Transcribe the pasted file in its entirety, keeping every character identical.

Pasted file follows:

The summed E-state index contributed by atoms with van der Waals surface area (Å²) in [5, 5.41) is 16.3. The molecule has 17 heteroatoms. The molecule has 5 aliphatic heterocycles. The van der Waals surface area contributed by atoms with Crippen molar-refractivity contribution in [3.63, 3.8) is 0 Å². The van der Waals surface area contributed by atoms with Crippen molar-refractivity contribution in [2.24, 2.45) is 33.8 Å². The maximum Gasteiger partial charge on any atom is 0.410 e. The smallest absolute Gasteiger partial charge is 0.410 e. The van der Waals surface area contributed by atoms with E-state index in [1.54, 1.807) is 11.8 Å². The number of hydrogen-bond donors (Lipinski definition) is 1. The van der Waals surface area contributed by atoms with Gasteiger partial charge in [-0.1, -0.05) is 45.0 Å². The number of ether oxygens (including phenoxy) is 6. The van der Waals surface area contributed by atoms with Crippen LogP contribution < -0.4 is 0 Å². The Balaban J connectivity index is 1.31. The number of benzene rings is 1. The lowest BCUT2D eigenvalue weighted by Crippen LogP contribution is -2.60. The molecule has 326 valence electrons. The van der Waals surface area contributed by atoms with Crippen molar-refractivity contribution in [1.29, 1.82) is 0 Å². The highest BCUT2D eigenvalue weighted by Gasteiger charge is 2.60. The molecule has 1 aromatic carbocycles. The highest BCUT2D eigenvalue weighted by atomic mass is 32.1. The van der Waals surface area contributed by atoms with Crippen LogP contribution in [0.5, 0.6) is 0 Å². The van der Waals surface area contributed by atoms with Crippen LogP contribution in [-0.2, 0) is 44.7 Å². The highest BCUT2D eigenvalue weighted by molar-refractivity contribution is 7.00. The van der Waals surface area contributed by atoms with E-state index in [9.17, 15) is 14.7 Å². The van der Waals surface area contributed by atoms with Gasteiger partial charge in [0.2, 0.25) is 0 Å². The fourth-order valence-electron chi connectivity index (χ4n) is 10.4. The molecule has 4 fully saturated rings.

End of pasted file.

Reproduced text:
The summed E-state index contributed by atoms with van der Waals surface area (Å²) in [5, 5.41) is 16.3. The molecule has 17 heteroatoms. The molecule has 5 aliphatic heterocycles. The van der Waals surface area contributed by atoms with Crippen molar-refractivity contribution in [3.63, 3.8) is 0 Å². The van der Waals surface area contributed by atoms with Crippen molar-refractivity contribution in [2.24, 2.45) is 33.8 Å². The maximum Gasteiger partial charge on any atom is 0.410 e. The smallest absolute Gasteiger partial charge is 0.410 e. The van der Waals surface area contributed by atoms with E-state index in [1.54, 1.807) is 11.8 Å². The number of hydrogen-bond donors (Lipinski definition) is 1. The van der Waals surface area contributed by atoms with Gasteiger partial charge in [-0.1, -0.05) is 45.0 Å². The number of ether oxygens (including phenoxy) is 6. The van der Waals surface area contributed by atoms with Crippen LogP contribution < -0.4 is 0 Å². The Balaban J connectivity index is 1.31. The number of benzene rings is 1. The lowest BCUT2D eigenvalue weighted by Crippen LogP contribution is -2.60. The molecule has 326 valence electrons. The van der Waals surface area contributed by atoms with Crippen molar-refractivity contribution in [1.29, 1.82) is 0 Å². The highest BCUT2D eigenvalue weighted by Gasteiger charge is 2.60. The molecule has 1 aromatic carbocycles. The highest BCUT2D eigenvalue weighted by atomic mass is 32.1. The van der Waals surface area contributed by atoms with Crippen LogP contribution in [0.5, 0.6) is 0 Å². The van der Waals surface area contributed by atoms with Crippen LogP contribution in [-0.2, 0) is 44.7 Å². The highest BCUT2D eigenvalue weighted by molar-refractivity contribution is 7.00. The van der Waals surface area contributed by atoms with E-state index in [9.17, 15) is 14.7 Å². The van der Waals surface area contributed by atoms with Gasteiger partial charge in [0.2, 0.25) is 0 Å². The fourth-order valence-electron chi connectivity index (χ4n) is 10.4. The molecule has 4 fully saturated rings.